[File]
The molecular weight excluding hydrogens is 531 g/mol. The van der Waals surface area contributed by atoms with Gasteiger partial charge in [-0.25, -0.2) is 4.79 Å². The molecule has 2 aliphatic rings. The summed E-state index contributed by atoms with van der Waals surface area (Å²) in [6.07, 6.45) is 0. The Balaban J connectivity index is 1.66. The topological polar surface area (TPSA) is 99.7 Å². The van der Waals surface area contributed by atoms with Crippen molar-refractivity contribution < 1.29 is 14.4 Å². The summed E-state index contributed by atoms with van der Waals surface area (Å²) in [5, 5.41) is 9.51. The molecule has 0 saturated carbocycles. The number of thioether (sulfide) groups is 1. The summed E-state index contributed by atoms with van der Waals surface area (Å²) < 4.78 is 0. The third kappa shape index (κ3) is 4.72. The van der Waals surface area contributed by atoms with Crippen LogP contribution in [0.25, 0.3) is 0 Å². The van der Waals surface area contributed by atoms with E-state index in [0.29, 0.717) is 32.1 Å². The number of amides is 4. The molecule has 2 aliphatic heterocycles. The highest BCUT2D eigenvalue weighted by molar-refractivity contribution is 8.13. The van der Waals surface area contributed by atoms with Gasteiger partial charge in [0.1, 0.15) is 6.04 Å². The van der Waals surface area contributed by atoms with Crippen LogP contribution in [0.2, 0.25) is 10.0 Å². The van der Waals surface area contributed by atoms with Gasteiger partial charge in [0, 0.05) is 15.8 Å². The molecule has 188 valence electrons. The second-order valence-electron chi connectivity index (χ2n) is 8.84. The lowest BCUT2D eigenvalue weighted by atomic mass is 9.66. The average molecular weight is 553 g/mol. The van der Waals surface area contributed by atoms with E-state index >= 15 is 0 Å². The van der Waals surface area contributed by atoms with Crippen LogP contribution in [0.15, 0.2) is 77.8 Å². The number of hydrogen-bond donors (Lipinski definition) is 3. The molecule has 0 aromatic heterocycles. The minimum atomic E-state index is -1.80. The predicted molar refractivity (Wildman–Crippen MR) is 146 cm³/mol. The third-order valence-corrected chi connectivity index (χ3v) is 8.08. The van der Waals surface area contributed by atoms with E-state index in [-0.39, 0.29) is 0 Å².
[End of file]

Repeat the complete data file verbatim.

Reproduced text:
The molecular weight excluding hydrogens is 531 g/mol. The van der Waals surface area contributed by atoms with Gasteiger partial charge in [-0.25, -0.2) is 4.79 Å². The molecule has 2 aliphatic rings. The summed E-state index contributed by atoms with van der Waals surface area (Å²) in [6.07, 6.45) is 0. The Balaban J connectivity index is 1.66. The topological polar surface area (TPSA) is 99.7 Å². The van der Waals surface area contributed by atoms with Crippen molar-refractivity contribution < 1.29 is 14.4 Å². The summed E-state index contributed by atoms with van der Waals surface area (Å²) in [5, 5.41) is 9.51. The molecule has 0 saturated carbocycles. The number of thioether (sulfide) groups is 1. The summed E-state index contributed by atoms with van der Waals surface area (Å²) < 4.78 is 0. The third kappa shape index (κ3) is 4.72. The van der Waals surface area contributed by atoms with Crippen LogP contribution in [0.25, 0.3) is 0 Å². The van der Waals surface area contributed by atoms with E-state index in [0.29, 0.717) is 32.1 Å². The number of amides is 4. The molecule has 2 aliphatic heterocycles. The highest BCUT2D eigenvalue weighted by molar-refractivity contribution is 8.13. The van der Waals surface area contributed by atoms with Gasteiger partial charge in [0.1, 0.15) is 6.04 Å². The van der Waals surface area contributed by atoms with Crippen LogP contribution in [0.2, 0.25) is 10.0 Å². The van der Waals surface area contributed by atoms with Gasteiger partial charge in [0, 0.05) is 15.8 Å². The molecule has 188 valence electrons. The second-order valence-electron chi connectivity index (χ2n) is 8.84. The lowest BCUT2D eigenvalue weighted by atomic mass is 9.66. The average molecular weight is 553 g/mol. The van der Waals surface area contributed by atoms with E-state index >= 15 is 0 Å². The van der Waals surface area contributed by atoms with Crippen LogP contribution in [0.15, 0.2) is 77.8 Å². The number of hydrogen-bond donors (Lipinski definition) is 3. The molecule has 0 aromatic heterocycles. The minimum atomic E-state index is -1.80. The predicted molar refractivity (Wildman–Crippen MR) is 146 cm³/mol. The third-order valence-corrected chi connectivity index (χ3v) is 8.08. The van der Waals surface area contributed by atoms with E-state index in [-0.39, 0.29) is 0 Å².